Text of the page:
Abu Dhabi National Oil Company's logistics and services subsidiary expects increased demand on its capacity and eyes additional fleet acquisitions on the back of the state-owned firm's upstream and downstream expansion.
"Adnoc has already announced growth in capacity from 3.5 million to four to five million barrels per day by 2030, so our crude oil carriers will grow with that definitely," Adnoc Logistics & Services chief executive Captain Abdulkareem Al Masabi told The National in an interview in Abu Dhabi. "Upstream, there is already mention of the purchase of two VLCCs [very large crude carriers]. Downstream as well, in terms of petrochemicals will be tripling after the launch of [their] strategy, so this creates capacity for us."
The logistics unit is working closely with the the parent company to determine how it can bundle its offering to customers.
"Shipping of course is a very important part of all logistics," the chief executive said.
Adnoc Logistics & Services, which was formed after the merger of three Adnoc units in 2016, said it will acquire its first crude oil tankers, besides the expansion of its gas and dry bulk fleet, by adding more than 25 vessels over the next five years. Last week, the entity said it had increased revenue by 34 per cent following the integration of subsidiaries Adnatco, Irshad and Esnaad. The company's net operating profit also rose 220 per cent in the same period.
Following the merger, the entity has managed to generate higher cost and logistical efficiencies, helping customers achieve savings of around 20 per cent or more, said Cpt Al Masabi.
“We control the operations on our islands, the offshore logistics part, and we control the port, the warehousing element. So when you bundle all these services to one offering, you achieve between 15 to 20 per cent reduction of our offering, on an annual basis,” he said.
Adnoc Logistics & Services, which has around 123 vessels across its shipping, marine services, offshore logistics and merchant fleet segments, is currently seeking partnership opportunities, with a long-term view on increased commercialisation of its business, in alignment with Adnoc Group's transformation as an international energy company.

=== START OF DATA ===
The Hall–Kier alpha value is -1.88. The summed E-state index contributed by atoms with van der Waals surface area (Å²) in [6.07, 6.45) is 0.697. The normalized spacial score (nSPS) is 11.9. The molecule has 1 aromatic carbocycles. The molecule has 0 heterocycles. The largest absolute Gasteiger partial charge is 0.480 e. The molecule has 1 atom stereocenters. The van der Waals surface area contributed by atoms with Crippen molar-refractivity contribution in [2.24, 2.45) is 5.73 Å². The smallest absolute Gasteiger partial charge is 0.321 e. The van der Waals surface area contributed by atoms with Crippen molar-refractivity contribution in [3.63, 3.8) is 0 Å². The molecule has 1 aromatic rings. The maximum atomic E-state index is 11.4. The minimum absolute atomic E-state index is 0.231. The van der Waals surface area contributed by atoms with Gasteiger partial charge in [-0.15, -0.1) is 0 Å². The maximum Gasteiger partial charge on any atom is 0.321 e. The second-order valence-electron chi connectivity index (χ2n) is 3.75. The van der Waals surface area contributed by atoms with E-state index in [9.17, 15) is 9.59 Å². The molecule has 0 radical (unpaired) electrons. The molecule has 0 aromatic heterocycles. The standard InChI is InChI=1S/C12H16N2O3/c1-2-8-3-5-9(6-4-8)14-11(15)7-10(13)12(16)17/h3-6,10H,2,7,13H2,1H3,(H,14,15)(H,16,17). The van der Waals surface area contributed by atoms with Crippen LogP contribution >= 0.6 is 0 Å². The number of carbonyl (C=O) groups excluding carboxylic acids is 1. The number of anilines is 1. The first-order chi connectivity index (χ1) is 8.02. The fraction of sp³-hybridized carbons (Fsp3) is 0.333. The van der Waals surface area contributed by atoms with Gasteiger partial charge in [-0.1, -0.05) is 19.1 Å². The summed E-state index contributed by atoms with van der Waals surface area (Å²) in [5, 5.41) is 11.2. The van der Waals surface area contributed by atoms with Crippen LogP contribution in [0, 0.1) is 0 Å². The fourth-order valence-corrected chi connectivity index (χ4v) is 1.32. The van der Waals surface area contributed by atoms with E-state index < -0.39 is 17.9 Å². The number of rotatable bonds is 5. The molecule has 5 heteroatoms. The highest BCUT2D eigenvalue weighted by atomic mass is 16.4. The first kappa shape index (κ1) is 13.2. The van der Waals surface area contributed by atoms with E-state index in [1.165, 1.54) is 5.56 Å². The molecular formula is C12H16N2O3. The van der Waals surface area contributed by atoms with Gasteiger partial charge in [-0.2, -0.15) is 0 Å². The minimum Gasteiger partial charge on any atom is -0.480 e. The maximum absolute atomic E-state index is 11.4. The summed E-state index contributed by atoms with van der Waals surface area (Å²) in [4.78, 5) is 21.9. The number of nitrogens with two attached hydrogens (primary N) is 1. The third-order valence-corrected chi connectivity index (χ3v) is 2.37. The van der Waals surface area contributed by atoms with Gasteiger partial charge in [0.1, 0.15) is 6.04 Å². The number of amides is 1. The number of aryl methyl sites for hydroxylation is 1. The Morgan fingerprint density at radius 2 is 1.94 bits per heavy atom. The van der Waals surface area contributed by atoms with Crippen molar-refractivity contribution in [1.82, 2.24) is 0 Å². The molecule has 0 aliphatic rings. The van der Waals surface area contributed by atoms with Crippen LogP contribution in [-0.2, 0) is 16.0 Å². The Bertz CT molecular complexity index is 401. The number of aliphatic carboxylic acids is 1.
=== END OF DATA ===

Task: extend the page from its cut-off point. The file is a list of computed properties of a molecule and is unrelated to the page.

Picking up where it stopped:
"We’re looking at some opportunities but also nothing has been finalised yet," said Cpt Al Masabi. The company is also looking at "project-by-project basis and across segments of the business, which could be in the bulk, in the tanker, in the gas but we’re at the early stage of looking at who will be the best partner.”
Following the full integration of systems and employees from the three units within Adnoc Logistics & Services, which was completed in 2018, the company is now looking at other commercial opportunities.
"Nothing prevents us from doing anything in the future in terms of privatisation,” said Cpt Al Masabi.
However, unlike other entities such as Adnoc Distribution, which floated 10 per cent of its shares in 2017, a possible initial public offering of full or parts of the logistics and services segment is not on the table.
“This is our first year that we’re operating as one entity and to realise the full potential of our work as one company, it will take us one or two three years," he said. "Post that who knows what will happen, but it is not on our radar today."